Happy Valentine's Day? Not for everyone
Nurses should be extra vigilent around Valentine's Day to spot signs of possible domestic abuse, says major trauma co-ordinator Amanda Burston
It's a sad fact, but while Valentine’s Day can mean red roses and romance for some, others can expect to see an increase in domestic violence. At a time when many couples spend a little extra time, invest a little more emotion, appreciate and embrace each other, in the dysfunctional relationship between perpetrator and victim Valentine’s Day is often not a time of celebration.
A perpetrator can feel pressured by an environment in which advertising promotes the expectation of romantic gestures and love, often displayed as soft, tender, with an underlying theme of everlasting happiness. Every minute of every day should be tinged with a rosy glow.
A victim may allow themselves to enjoy this period, living in the hope and belief that maybe this time, at long last, the perpetrator will change their behaviour. The victim will be clinging to the love they once felt, the moments of tenderness they shared and may well make attempts to recreate the past.
This new hope can be challenging for the perpetrator/victim relationship because for a while, both parties may be swept up in the moment of emotion. Unfortunately, as quickly as the hope came, it quickly disappears as the perpetrator quickly seeks to regain control and the status they crave. It is during the regaining of control that the level of violence can increase as the perpetrator chooses to make a bold and memorable statement.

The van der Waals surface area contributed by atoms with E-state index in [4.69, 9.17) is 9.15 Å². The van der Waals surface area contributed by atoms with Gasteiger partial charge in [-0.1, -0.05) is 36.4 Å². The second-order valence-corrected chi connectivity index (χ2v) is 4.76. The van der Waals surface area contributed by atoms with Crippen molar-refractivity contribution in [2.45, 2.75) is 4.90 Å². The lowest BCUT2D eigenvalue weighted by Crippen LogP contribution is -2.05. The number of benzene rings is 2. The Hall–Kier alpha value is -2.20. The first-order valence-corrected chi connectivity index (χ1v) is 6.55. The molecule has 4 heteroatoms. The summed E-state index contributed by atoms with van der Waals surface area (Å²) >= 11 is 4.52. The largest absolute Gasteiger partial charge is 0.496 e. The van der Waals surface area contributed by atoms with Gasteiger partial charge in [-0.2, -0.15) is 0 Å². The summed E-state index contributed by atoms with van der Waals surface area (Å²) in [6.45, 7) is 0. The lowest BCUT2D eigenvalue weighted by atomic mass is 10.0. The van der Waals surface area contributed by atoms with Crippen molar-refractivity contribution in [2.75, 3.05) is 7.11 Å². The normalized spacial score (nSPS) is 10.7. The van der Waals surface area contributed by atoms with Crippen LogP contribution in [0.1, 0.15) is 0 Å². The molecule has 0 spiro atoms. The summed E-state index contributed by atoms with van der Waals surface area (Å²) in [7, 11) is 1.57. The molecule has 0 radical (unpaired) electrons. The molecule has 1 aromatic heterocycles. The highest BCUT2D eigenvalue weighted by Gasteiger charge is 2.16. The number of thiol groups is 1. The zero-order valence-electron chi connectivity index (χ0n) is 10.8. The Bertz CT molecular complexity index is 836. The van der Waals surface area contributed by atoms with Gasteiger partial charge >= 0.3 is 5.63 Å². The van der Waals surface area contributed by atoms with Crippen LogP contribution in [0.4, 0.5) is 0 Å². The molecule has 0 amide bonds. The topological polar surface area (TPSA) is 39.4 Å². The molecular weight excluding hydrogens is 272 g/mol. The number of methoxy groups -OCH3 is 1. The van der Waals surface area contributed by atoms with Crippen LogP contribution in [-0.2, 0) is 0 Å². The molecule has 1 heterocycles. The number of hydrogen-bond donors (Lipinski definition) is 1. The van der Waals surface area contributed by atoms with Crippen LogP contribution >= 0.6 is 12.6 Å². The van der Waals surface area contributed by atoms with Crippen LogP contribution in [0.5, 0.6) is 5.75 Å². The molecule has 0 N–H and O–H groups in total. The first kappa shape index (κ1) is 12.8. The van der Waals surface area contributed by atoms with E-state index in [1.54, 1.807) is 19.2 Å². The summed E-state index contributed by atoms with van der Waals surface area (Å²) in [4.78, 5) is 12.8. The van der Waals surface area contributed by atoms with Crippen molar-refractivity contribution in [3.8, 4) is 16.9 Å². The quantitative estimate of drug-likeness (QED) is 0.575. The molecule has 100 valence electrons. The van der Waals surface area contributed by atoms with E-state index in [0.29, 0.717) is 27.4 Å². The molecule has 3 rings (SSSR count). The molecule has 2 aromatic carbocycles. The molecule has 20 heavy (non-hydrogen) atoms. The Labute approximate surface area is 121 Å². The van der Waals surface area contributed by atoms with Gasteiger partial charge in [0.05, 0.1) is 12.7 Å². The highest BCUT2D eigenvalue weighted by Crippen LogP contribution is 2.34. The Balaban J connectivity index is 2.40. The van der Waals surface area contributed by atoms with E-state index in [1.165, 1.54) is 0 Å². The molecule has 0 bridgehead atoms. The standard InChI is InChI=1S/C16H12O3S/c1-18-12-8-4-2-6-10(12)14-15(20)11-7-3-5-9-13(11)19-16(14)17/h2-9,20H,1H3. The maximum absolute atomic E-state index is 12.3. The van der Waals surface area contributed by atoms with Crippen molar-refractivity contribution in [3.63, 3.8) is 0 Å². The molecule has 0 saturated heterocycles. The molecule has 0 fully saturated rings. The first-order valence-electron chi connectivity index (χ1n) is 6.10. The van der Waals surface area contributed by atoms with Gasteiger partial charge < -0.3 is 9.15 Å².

As professionals we need to be extra vigilant when seeing unexplained injuries, depression, vague symptoms or a lack of engagement from potential victims. Victims will shy away, recoil into themselves and want to hide from the world. They will berate themselves for foolishly believing, if just for a few days, that a perpetrator would change their behaviour. The victim will be losing hope.
Valentine’s is a vulnerable time for victims of domestic violence. But we can all make a difference by listening and believing when victims disclose. Restoring hope that is currently beaten both physically and emotionally is essential to surviving.
Useful contact numbers and websites to offer patients
National Domestic Violence helpline: 0808 2000 247
Men's Advice Line: 0808 801 0327
Broken Rainbow: 0300 999 5428
About the author
Amanda Burston is major trauma co-ordinator in the emergency department at Royal Stoke University Hospital and RCNi Nurse of the Year 2015.
You can find out more about the RCNi Nurse Awards here.